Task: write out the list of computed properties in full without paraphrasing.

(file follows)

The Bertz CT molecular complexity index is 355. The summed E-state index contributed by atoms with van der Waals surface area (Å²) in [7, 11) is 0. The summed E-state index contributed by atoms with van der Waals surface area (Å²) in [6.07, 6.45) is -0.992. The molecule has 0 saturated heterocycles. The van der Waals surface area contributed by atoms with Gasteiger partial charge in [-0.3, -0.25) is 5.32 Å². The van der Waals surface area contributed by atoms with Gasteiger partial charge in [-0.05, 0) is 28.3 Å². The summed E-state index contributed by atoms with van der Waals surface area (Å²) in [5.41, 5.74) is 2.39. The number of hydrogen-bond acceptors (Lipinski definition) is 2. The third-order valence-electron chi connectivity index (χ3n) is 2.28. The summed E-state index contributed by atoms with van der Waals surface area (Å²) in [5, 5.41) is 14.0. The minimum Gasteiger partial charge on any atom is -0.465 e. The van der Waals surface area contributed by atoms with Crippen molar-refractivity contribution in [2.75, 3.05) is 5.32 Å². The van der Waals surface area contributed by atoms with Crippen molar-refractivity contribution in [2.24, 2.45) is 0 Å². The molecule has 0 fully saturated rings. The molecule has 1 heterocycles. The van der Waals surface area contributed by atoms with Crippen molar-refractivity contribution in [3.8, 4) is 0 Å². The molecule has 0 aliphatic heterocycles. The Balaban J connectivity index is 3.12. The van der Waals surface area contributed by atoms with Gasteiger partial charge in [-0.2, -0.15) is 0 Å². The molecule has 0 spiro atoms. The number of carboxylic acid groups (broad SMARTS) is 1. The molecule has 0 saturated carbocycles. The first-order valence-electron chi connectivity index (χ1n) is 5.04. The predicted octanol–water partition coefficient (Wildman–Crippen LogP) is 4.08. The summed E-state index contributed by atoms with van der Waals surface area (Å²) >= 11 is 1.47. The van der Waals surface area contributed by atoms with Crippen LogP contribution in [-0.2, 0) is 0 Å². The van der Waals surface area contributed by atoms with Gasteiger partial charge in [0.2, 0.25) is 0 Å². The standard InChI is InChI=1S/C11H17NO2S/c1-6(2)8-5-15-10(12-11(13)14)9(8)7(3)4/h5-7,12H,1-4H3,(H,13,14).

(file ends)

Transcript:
The Bertz CT molecular complexity index is 355. The summed E-state index contributed by atoms with van der Waals surface area (Å²) in [7, 11) is 0. The summed E-state index contributed by atoms with van der Waals surface area (Å²) in [6.07, 6.45) is -0.992. The molecule has 0 saturated heterocycles. The van der Waals surface area contributed by atoms with Gasteiger partial charge in [-0.3, -0.25) is 5.32 Å². The van der Waals surface area contributed by atoms with Gasteiger partial charge in [-0.05, 0) is 28.3 Å². The summed E-state index contributed by atoms with van der Waals surface area (Å²) in [5.41, 5.74) is 2.39. The number of hydrogen-bond acceptors (Lipinski definition) is 2. The third-order valence-electron chi connectivity index (χ3n) is 2.28. The summed E-state index contributed by atoms with van der Waals surface area (Å²) in [5, 5.41) is 14.0. The minimum Gasteiger partial charge on any atom is -0.465 e. The van der Waals surface area contributed by atoms with Crippen molar-refractivity contribution in [2.75, 3.05) is 5.32 Å². The van der Waals surface area contributed by atoms with Crippen molar-refractivity contribution in [2.24, 2.45) is 0 Å². The molecule has 0 fully saturated rings. The molecule has 1 heterocycles. The van der Waals surface area contributed by atoms with Crippen molar-refractivity contribution in [3.8, 4) is 0 Å². The molecule has 0 aliphatic heterocycles. The Balaban J connectivity index is 3.12. The van der Waals surface area contributed by atoms with Gasteiger partial charge in [-0.2, -0.15) is 0 Å². The molecule has 0 spiro atoms. The number of carboxylic acid groups (broad SMARTS) is 1. The molecule has 0 saturated carbocycles. The first-order valence-electron chi connectivity index (χ1n) is 5.04. The predicted octanol–water partition coefficient (Wildman–Crippen LogP) is 4.08. The summed E-state index contributed by atoms with van der Waals surface area (Å²) >= 11 is 1.47. The van der Waals surface area contributed by atoms with Crippen LogP contribution in [-0.2, 0) is 0 Å². The van der Waals surface area contributed by atoms with Gasteiger partial charge in [0.2, 0.25) is 0 Å². The standard InChI is InChI=1S/C11H17NO2S/c1-6(2)8-5-15-10(12-11(13)14)9(8)7(3)4/h5-7,12H,1-4H3,(H,13,14).